3. What employees from our "Red Zone" list have left the company in this past week?
  4. How many of these employees left suddenly without any warning?
  5. What employees were asked to resign or were fired from their position?
  6. What controls have failed in the process for closing deals within our standard time period?
  7. How much has our sales pipeline increased or decreased over the past quarter?
  8. What is the total number of network access points (Points of Presence) our company currently believes are available for employees to connect to the Internet?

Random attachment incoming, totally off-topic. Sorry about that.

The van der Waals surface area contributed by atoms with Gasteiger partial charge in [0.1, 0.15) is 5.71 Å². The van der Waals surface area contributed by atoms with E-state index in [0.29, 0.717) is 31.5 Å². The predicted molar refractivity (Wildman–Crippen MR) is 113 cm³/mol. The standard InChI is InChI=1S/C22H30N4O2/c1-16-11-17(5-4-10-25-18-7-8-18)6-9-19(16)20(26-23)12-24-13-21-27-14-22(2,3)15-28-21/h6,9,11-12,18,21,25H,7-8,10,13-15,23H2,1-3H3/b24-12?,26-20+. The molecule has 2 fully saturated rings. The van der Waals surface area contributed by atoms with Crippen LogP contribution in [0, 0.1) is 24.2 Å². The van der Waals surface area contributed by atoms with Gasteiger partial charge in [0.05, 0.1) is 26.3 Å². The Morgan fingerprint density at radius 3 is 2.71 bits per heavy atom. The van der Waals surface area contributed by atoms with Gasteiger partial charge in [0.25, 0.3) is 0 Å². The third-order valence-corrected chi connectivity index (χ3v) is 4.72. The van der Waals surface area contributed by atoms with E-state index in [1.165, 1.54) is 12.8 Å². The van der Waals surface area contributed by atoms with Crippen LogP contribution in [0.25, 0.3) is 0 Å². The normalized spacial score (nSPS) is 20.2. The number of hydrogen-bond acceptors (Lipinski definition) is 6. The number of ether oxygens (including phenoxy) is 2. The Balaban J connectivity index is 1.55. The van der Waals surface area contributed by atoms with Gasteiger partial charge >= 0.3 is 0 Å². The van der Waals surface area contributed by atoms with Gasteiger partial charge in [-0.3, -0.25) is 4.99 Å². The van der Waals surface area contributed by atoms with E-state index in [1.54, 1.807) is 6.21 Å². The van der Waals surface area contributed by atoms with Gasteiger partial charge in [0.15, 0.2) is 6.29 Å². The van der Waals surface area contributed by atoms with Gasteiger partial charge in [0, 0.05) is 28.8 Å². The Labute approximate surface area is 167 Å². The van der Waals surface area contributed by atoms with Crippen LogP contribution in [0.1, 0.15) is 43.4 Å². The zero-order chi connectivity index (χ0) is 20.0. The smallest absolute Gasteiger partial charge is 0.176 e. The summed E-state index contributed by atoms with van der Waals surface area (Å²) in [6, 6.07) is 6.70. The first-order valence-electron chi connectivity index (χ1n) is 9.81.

9. How many known incidents occurred over the past week related to malicious software attacks or Denial of Service attempts on our network?
  10. How many employees started work with the company who have been added to the "Red Zone?"
  11. What are the names of the local liaison officials for our water, power, telecom and data carrier suppliers? Who is their deputy?
  12. How often has the company exercised a plan for major business crisis or disruption in the past year?
  13. What is the current forecast for severe weather in the corporate headquarters region in the next week?
These questions and more should be able to be answered at a moments notice. Any senior manager or member of the Board of Directors should have an information dashboard they can view with these situational awareness questions at their finger tips.